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Math Help - Computing A^k

  1. #1
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    Computing A^k

    So it gives me this matrix
    A=\left(\begin{matrix} -1 &0 &1\\5 &3 &2\\6 &0 &4\end{matrix}\right)
    And asks me to compute A^k, where k is any positive integer.
    I know I have to use to eigenvectors which I found to be this matrix:
    P=\left(\begin{matrix} -5 &0 &2\\3 &1 &17\\5 &0 &12\end{matrix}\right)
    and the diagonal matrix made out of the eigenvalues:
    D=\left(\begin{matrix} -2 &0 &0\\0 &3 &0\\0 &0 &5\end{matrix}\right)
    Now I know A^k=P*D^k*P^-1 but when I do this I just get something really messy,
    Any help will be appreciated.
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  2. #2
    MHF Contributor FernandoRevilla's Avatar
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    Re: Computing A^k

    Quote Originally Posted by farmeruser1 View Post
    Now I know A^k=P*D^k*P^-1 but when I do this I just get something really messy. Any help will be appreciated.
    Firstly check if P^{-1}AP=D or equivalently if AP=PD .
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  3. #3
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    Re: Computing A^k

    I have checked and yes they give the same answer. It is from there I do not know what to do.
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  4. #4
    MHF Contributor FernandoRevilla's Avatar
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    Re: Computing A^k

    Quote Originally Posted by farmeruser1 View Post
    I have checked and yes they give the same answer. It is from there I do not know what to do.
    What is the problem? A^k=P\textrm{diag}((-2)^k,3^k,5^k)P^{-1}=\ldots (only computations).
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  5. #5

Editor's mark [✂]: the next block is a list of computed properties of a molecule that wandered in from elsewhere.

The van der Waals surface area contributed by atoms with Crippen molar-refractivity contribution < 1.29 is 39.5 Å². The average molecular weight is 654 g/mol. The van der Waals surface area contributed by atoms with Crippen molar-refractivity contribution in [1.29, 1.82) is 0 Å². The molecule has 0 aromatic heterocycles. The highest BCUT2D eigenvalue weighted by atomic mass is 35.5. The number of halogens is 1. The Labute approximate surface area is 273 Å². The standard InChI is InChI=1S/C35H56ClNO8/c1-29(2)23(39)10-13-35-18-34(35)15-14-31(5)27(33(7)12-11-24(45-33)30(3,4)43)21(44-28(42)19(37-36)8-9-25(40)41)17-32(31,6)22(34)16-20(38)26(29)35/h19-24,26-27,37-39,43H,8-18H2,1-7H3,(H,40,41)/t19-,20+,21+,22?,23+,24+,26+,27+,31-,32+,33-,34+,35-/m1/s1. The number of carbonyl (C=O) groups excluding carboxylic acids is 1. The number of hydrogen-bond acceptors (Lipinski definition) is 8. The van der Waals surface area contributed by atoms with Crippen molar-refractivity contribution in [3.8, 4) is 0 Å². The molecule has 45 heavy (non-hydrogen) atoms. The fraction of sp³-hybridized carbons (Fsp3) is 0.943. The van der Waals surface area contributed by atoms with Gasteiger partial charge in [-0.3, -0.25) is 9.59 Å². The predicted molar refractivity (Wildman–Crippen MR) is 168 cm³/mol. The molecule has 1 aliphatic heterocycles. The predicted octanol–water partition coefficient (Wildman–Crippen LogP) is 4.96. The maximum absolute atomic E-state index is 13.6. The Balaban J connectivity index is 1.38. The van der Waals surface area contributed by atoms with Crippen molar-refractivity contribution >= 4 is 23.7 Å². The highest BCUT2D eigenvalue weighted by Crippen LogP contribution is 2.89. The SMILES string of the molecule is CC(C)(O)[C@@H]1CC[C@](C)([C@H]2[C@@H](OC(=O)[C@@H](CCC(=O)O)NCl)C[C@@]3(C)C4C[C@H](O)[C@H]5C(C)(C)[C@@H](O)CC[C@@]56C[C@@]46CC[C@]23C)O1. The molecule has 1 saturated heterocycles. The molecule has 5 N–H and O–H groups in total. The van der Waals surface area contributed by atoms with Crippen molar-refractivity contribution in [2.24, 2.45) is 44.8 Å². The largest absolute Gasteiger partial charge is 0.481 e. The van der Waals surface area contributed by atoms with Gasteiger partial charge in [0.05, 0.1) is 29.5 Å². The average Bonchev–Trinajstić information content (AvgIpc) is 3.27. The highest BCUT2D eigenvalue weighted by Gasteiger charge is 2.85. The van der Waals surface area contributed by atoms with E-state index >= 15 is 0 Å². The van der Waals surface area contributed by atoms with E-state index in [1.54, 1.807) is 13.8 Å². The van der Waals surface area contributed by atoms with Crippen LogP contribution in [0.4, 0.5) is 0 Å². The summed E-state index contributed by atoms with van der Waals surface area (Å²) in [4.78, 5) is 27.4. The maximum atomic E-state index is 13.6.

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    Re: Computing A^k

    Quote Originally Posted by farmeruser1 View Post
    So it gives me this matrix
    A=\left(\begin{matrix} -1 &0 &1\\5 &3 &2\\6 &0 &4\end{matrix}\right)
    And asks me to compute A^k, where k is any positive integer.
    I know I have to use to eigenvectors which I found to be this matrix:
    P=\left(\begin{matrix} -5 &0 &2\\3 &1 &17\\5 &0 &12\end{matrix}\right)
    and the diagonal matrix made out of the eigenvalues:
    D=\left(\begin{matrix} -2 &0 &0\\0 &3 &0\\0 &0 &5\end{matrix}\right)
    Now I know A^k=P*D^k*P^-1 but when I do this I just get something really messy,
    Any help will be appreciated.
    Not that messy really. For D^k, just write it as \begin{bmatrix} (-2)^k &0 &0\\0 &3^k &0\\0 &0 &5^k\end{bmatrix}. Then you have to find the inverse of P. Again, that should not be too hard, except that the entries will be fractions (with denominator 70). Finally, it's straightforward to multiply the three matrices together.
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  6. #6
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    Re: Computing A^k

    So I just computed D^k(P^-1), and as you can see its getting pretty messy, am I doing it a long way?
    A^k= P* D^k(P^-1)=\left(\begin{matrix} (-2^k)(-6/35) &0 &(-2^k)(1/35)\\(3^k)(-7/10) &3^k &(3^k)(-13/10)\\(5^k)(1/14) &0 &(5^k)(1/14)\end{matrix}\right)
    *So that matrix is just D^k*P^-1, I still have to multiply it by P.
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  7. #7
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    Re: Computing A^k

    Quote Originally Posted by farmeruser1 View Post
    So I just computed D^k(P^-1), and as you can see its getting pretty messy, am I doing it a long way?
    A^k= P* D^k(P^-1)=\left(\begin{matrix} (-2^k)(-6/35) &0 &(-2^k)(1/35)\\(3^k)(-7/10) &3^k &(3^k)(-13/10)\\(5^k)(1/14) &0 &(5^k)(1/14)\end{matrix}\right)
    *So that matrix is just D^k*P^-1, I still have to multiply it by P.
    Well Mr Farmeruser, sometimes a farmer just has to put his boots on and get muddy. Keep going, you're doing it correctly.
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  8. #8
    MHF Contributor FernandoRevilla's Avatar
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    Re: Computing A^k

    Another way: using the euclidean division, x^k=c(x)(x+2)(x-3)(x-5)+ax^2+bx +c\;\;[1] . Using the Cayley-Hamilton theorem, A^k=aA^2+bA+cI\;\;[2] . Substituting x by -2,3,5 in [1] we get the system

    \begin{Bmatrix}4a-2b+c=(-2)^k\\ 9a+3b+c=3^k\\25a+5b+c=5^k\end{matrix}\;\;[3]

    Solving [3] and substituting in [2] we get A^k . This is not necessarily a faster method but has the advantage that is also valid for non diagonalizable matrices (differentiating [1] conveniently).
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